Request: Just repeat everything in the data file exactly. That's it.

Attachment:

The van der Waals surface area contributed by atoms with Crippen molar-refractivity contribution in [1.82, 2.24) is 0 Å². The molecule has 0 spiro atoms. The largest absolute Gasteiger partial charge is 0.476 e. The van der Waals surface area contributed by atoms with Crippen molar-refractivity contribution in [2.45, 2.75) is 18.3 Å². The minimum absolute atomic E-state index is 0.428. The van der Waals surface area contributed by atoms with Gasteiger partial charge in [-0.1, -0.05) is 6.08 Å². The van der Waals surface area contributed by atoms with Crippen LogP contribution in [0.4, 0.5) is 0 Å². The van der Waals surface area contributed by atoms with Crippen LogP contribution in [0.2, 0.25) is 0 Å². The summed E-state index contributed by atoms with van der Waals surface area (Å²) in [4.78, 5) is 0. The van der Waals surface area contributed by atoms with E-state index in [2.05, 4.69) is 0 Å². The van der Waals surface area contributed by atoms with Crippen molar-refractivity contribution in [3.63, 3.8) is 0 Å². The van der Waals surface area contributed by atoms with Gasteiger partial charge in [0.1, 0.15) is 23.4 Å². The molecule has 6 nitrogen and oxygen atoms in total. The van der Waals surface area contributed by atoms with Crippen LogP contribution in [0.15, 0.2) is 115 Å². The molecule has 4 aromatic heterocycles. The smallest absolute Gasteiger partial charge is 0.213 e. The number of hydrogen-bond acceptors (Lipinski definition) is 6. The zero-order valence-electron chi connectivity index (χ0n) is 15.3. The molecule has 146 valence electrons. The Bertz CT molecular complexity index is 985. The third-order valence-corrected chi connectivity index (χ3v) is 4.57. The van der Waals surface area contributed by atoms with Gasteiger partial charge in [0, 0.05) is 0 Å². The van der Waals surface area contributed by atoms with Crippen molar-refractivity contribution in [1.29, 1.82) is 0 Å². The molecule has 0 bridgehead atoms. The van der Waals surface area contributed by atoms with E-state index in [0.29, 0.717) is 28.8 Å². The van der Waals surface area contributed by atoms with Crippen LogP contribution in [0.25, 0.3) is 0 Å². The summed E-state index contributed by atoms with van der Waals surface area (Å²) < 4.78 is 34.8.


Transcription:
The van der Waals surface area contributed by atoms with Crippen molar-refractivity contribution in [1.82, 2.24) is 0 Å². The molecule has 0 spiro atoms. The largest absolute Gasteiger partial charge is 0.476 e. The van der Waals surface area contributed by atoms with Crippen molar-refractivity contribution in [2.45, 2.75) is 18.3 Å². The minimum absolute atomic E-state index is 0.428. The van der Waals surface area contributed by atoms with Gasteiger partial charge in [-0.1, -0.05) is 6.08 Å². The van der Waals surface area contributed by atoms with Crippen LogP contribution in [0.4, 0.5) is 0 Å². The van der Waals surface area contributed by atoms with Crippen LogP contribution in [0.2, 0.25) is 0 Å². The summed E-state index contributed by atoms with van der Waals surface area (Å²) in [4.78, 5) is 0. The van der Waals surface area contributed by atoms with E-state index in [2.05, 4.69) is 0 Å². The van der Waals surface area contributed by atoms with Crippen molar-refractivity contribution in [3.63, 3.8) is 0 Å². The van der Waals surface area contributed by atoms with Gasteiger partial charge in [0.1, 0.15) is 23.4 Å². The molecule has 6 nitrogen and oxygen atoms in total. The van der Waals surface area contributed by atoms with Crippen LogP contribution in [0.15, 0.2) is 115 Å². The molecule has 4 aromatic heterocycles. The smallest absolute Gasteiger partial charge is 0.213 e. The number of hydrogen-bond acceptors (Lipinski definition) is 6. The zero-order valence-electron chi connectivity index (χ0n) is 15.3. The molecule has 146 valence electrons. The Bertz CT molecular complexity index is 985. The third-order valence-corrected chi connectivity index (χ3v) is 4.57. The van der Waals surface area contributed by atoms with Gasteiger partial charge in [0, 0.05) is 0 Å². The van der Waals surface area contributed by atoms with Crippen molar-refractivity contribution in [1.29, 1.82) is 0 Å². The molecule has 0 bridgehead atoms. The van der Waals surface area contributed by atoms with E-state index in [0.29, 0.717) is 28.8 Å². The van der Waals surface area contributed by atoms with Crippen LogP contribution in [0.25, 0.3) is 0 Å². The summed E-state index contributed by atoms with van der Waals surface area (Å²) < 4.78 is 34.8.